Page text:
Journal of World History 11.1 (2000) 159-162
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The Postcolonial Aura: Third World Criticism in the Age of Global Capitalism
The Postcolonial Aura: Third World Criticism in the Age of Global Capitalism. By Arif Dirlik. Boulder, Colo.: Westview Press, 1997. Pp. xiii + 252. $60 (cloth); $25 (paper).
Relations between colonized peoples and their colonizers have long been a staple fare of intellectual inquiry and debate among anthropologists, historians, political economists, sociologists, and even geographers. More recently, literary theorists have entered the fray and created a whole lexicon to frame these relationships. If most historians have tended to view these literary incursions into their domain with benign amusement, the so-called "postcolonial" studies have become an increasingly important part of the contemporary intellectual landscape [End Page 159] . Reinforcing each other in a self-referential manner, a whole raft of "post"-marked academic specialities like "poststructuralism" and "postmodernism" have seemingly effected a seismological shift in our epistemological topography.
Contrary to their pretensions to historicize literature but consonant with their disciplinary training, postcolonial theorists tend to assume that representations of the world in fiction suffice as evidence, that the production and negotiation of meaning in literary encounters is all that matters. Not only does this obviate the need to confront contrary evidence, but it encourages, even at its best, a shallow form of self-referential navel-gazing. Shrouded in dense prose passing as theory, this assumption subverts the entire tradition of empirical research that is the bedrock of the historian's craft. Yet, precisely because of the impenetrability of this "discourse"--to employ a favorite postcolonial/postmodern term--most historians have been reluctant to confront the literature. Merely hoping that it will go away, of course, does not make the wish come true, and a style of academic scholarship irremediably hostile to empirical research has colonized many university departments and has massed on the frontiers of the historical disciplines themselves.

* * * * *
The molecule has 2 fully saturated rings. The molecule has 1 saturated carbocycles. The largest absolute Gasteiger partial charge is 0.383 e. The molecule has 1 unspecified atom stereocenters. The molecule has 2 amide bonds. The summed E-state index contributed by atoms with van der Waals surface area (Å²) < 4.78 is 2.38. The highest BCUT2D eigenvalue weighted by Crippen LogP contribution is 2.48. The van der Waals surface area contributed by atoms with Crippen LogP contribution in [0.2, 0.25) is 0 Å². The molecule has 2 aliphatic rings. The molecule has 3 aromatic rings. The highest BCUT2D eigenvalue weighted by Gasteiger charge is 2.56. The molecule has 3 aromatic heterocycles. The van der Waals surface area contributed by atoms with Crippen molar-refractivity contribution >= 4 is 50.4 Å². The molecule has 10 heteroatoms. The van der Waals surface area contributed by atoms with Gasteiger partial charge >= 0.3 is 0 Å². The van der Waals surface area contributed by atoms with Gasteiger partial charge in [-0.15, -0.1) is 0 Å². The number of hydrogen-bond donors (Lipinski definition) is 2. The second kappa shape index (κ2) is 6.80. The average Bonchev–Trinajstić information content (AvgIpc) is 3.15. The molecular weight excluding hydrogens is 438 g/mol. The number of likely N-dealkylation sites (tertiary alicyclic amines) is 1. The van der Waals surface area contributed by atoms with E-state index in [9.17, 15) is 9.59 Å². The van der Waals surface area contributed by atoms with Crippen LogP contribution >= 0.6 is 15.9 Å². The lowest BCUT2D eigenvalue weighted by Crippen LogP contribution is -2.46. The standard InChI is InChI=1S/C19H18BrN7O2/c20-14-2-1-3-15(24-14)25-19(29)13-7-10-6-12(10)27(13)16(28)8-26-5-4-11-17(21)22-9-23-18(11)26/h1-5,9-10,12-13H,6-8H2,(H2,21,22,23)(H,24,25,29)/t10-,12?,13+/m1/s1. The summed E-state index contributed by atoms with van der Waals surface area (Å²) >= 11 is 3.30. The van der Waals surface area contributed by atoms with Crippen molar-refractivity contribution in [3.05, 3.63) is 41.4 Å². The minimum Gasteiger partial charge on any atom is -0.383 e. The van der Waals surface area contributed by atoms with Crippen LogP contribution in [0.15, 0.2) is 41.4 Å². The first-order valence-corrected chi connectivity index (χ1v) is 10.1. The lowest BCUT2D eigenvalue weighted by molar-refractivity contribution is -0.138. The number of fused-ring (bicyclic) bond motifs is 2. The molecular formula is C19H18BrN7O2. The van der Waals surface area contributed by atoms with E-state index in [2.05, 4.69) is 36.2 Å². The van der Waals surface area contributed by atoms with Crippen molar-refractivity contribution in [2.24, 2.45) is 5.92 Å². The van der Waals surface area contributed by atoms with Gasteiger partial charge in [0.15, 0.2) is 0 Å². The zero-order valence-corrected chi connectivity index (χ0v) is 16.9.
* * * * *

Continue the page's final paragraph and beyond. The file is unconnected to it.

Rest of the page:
In The Postcolonial Aura, a collection of ten articles, five of them previously unpublished, Arif Dirlik mercilessly exposes the fundamental fallacies that permeate "post"-marked academic specialities, much as Edward Thompson exposed the Althusserian "orrery of errors" for an earlier generation of historians. The central article, which supplies the anthology with its title, provides a detailed critique of postcolonial theorists' claims to decenter the Eurocentrism that cages reigning metanarratives in history. Dirlik demonstrates that though "postcolonialism" is an amorphous concept embracing the United States and other settler colonies, as well as former European colonies in Asia and Africa (though curiously not those in Latin and Central America), and is coeval with capitalism, the attempt to dethrone metanarratives including capitalism is a subterfuge for political disengagement. After all, the primary reason we talk of Eurocentrism, rather than Sinocentrism or Indocentrism, is that capitalism enabled Europeans to dominate our planet. Ironically, Dirlik points out that the denial of the validity of metanarratives such as capitalism and its most uncompromising critique, Marxism, is itself due to the rise of global capitalism: the set of flexible production relations and "space-time" compression associated with the "new international division of labor," the consequent blurring of distinctions between the "three worlds," and the appearance of "Third World" conditions in the heartlands of the most [End Page 160] advanced economies. Associated with these changes have been large diasporic movements, and it is not an accident that discussions of multiculturalism among corporate managers and business magazines preceded discussions of "hybridity" and "in-betweenness" among postcolonial theorists. Given postcolonialism's political irrelevance, Dirlik argues for a resuscitation of the term Third World, not because of its descriptive utility but because it keeps alive the possibility of resistance to structures of domination. On another register, the emergence of major centers of capital accumulation in east Asia has meant that capitalism has become a truly global abstraction as, for the first time in history, non-European capitalist societies make their own contributions to its narrative. This has been paralleled by the transformation of Confucianism from an obstacle to capitalist modernization to the wellspring of capitalist...